Contrary to popular opinion, vegans are not the Arnold Schwarzeneggers of self-discipline. Like everyone on the planet we have our battles with our inner brats and sometimes the brats win.

No, I’m not talking about the food. For a lot of vegans it took but a few days to become completely disgusted by the thought of eating animal flesh and/or animal secretions. Vegan food can be really great (except for Boca-Burgers.) I dare anyone to say that cow’s milk tastes better than almond milk!

I’m talking about the other stuff that can trip up even the most dedicated vegan, namely me: This is my confession.

First off since going vegan nearly six years ago, I bought two, not one but two down vests. Yes, I didn’t know at the time that the ducks raised for down are treated as cruelly as any other factory farmed animals. But like the vast majority of meat eaters I didn’t investigate the issue too deeply. In fact, I didn’t investigate it all.

I also bought was a stupid pair of red leather shoes and a stupid wool sweater. In those instances I KNEW animals had suffered egregiously in the process of making those things. But well, I thought I NEEDED them. You see, I had a wedding to go to and my shoes need to match the dress and the sweater? Well, it was on sale.

Obviously I didn’t really need them! I needed them in that spoiled American diva sort of way, the way that’s wrecking the planet. Whoops! The way that’s already wrecked the planet.

Of course, at this point, the sweater’s already gone to the Good Will and the shoes sit unworn in the bottom of my closet. I’d always had this idea that red shoes are happy shoes. It’s not true! Those shoes cry and moan.

I have three or four more vegan misdemeanors: I take a prescription drug in a gelatin capsule (the drug was probably tested on animals) and I eat organic fruits and vegetables, which according to Will Tuttle in his “World Peace Diet,” says, are fertilized by the manure from factory farms. I have a cat that eats cat food with meat, dairy and eggs in it.

Yes, I’ve done these things; some I hope to never do again like the shoes, the vests and the sweater; others I know I will do again, like eating organic and taking the medication. I’m OK with it.

I practice Vicious Veganism at the level that makes sense to me. And I understand it’s the same for others. Maybe the best for you right now is simply Meatless Monday and meatless leftovers for Tuesday.

Go vegan; go vegetarian; go Meatless Monday and whatever part of Tuesday you can manage!

— A Vicious Vegan blog post —

5 thoughts on “A TRUE CONFESSION”

  1. Leslie-

    The T-shirts look great. I will probably get one or two for my vegan ex-boyfriend for his birthday, which is at the end of May. I enjoyed the latest post which felt like a lovely extension of some of our dialogue in our most recent packet exchange. Practicing our own level of ethical behavior to the degree that is doable to each of us is important and, of course, that is also dynamic and continually in flux. The important thing is not to beat ourselves up about our inconsistencies, or our fellow voyagers on the boat that we are all in.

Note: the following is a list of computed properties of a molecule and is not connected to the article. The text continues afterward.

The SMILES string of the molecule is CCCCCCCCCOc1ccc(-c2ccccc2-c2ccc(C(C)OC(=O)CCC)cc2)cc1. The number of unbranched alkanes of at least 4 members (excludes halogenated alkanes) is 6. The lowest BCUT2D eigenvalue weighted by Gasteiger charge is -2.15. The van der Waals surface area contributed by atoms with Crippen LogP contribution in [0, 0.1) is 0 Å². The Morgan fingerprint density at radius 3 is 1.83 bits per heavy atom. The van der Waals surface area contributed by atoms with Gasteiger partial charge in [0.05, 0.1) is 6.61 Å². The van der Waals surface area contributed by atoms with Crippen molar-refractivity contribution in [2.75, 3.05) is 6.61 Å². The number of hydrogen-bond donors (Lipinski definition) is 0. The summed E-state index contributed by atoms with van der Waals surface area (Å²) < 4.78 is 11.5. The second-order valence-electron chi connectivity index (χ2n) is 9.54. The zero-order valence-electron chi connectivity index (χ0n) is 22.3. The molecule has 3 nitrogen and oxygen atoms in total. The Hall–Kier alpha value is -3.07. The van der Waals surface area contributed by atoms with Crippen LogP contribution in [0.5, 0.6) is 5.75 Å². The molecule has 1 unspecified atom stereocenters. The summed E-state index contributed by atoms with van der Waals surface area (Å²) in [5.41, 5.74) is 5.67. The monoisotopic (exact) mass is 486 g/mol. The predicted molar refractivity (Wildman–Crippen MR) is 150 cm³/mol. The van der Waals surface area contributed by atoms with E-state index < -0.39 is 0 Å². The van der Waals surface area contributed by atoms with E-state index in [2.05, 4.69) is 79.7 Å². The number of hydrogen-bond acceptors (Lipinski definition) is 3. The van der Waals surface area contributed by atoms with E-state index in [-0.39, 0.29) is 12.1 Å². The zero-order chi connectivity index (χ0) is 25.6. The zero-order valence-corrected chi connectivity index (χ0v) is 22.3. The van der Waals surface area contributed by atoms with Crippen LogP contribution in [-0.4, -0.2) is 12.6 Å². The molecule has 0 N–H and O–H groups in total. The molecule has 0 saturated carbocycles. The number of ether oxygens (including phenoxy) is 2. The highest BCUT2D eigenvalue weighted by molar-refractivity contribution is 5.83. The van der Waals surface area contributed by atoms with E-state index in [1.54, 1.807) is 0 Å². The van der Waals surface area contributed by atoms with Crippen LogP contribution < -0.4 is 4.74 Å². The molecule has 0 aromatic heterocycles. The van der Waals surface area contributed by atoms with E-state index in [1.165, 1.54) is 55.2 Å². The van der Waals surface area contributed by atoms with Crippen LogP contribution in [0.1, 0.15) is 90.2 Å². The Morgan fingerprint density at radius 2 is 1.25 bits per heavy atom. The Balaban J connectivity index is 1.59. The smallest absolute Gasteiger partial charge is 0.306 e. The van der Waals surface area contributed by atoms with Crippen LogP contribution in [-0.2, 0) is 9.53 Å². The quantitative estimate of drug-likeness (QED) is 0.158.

1. Thank you so much Sharon for reading all these posts! And thank your for your interest in the T-shirts. And above all, thank you for your wisdom.

  2. This is a great topic.

    I’m a 1 year vegan, and I too have made mistakes, and I’ve considered making a post like this. Maybe I will.

    Here are mine:

    I bought a used Prius with a leather interior. There are some mitigating circumstances: we initially went to a used car lot to see a non-leather Prius, but it smelled of smoke, so we saw what else they had. And hey, it wasn’t a new car, and they no longer make a Prius with leather, so that counts for something right? In any case, I felt ok about it at the time, but felt bad about it the day after.

    I also bought rock climbing shoes that had leather. This came after I’d decided not to drop out of activities where vegan gear isn’t available. (The rationale is that withdrawing from activities means you interact with fewer people, decreasing your sphere of influence.) However after buying them, I learned that synthetic options are available, and I felt really bad about it.

    I regret both of these, but no one is perfect, and I’m genuinely trying.

    As for manure as fertilizer — any (plant) food you buy may have been grown using manure. Eating non-organic doesn’t mean you’ll avoid manure fertilizer, and organic isn’t required to use fertilizer at all.

    In my opinion, this is essentially not an ethical choice, since there really isn’t a choice to make. You can’t generally avoid manure. Plus, manure is a true byproduct, and since CAFO’s are not required to treat manure before allowing it to seep into the environment, putting it on fields for organic farming is probably the best one can make of that situation.

    “Veganics” is sometimes used to mean organic without animal-based fertilizer, but it’s very rare.

    In any case, I eat organic whenever possible, mostly because of environmental concerns about pesticide use.

    1. Thanks Ed, I think we vegans are pretty hard on ourselves. Thank you for all you do for animals and the environment. The vegan world is lucky to have you!

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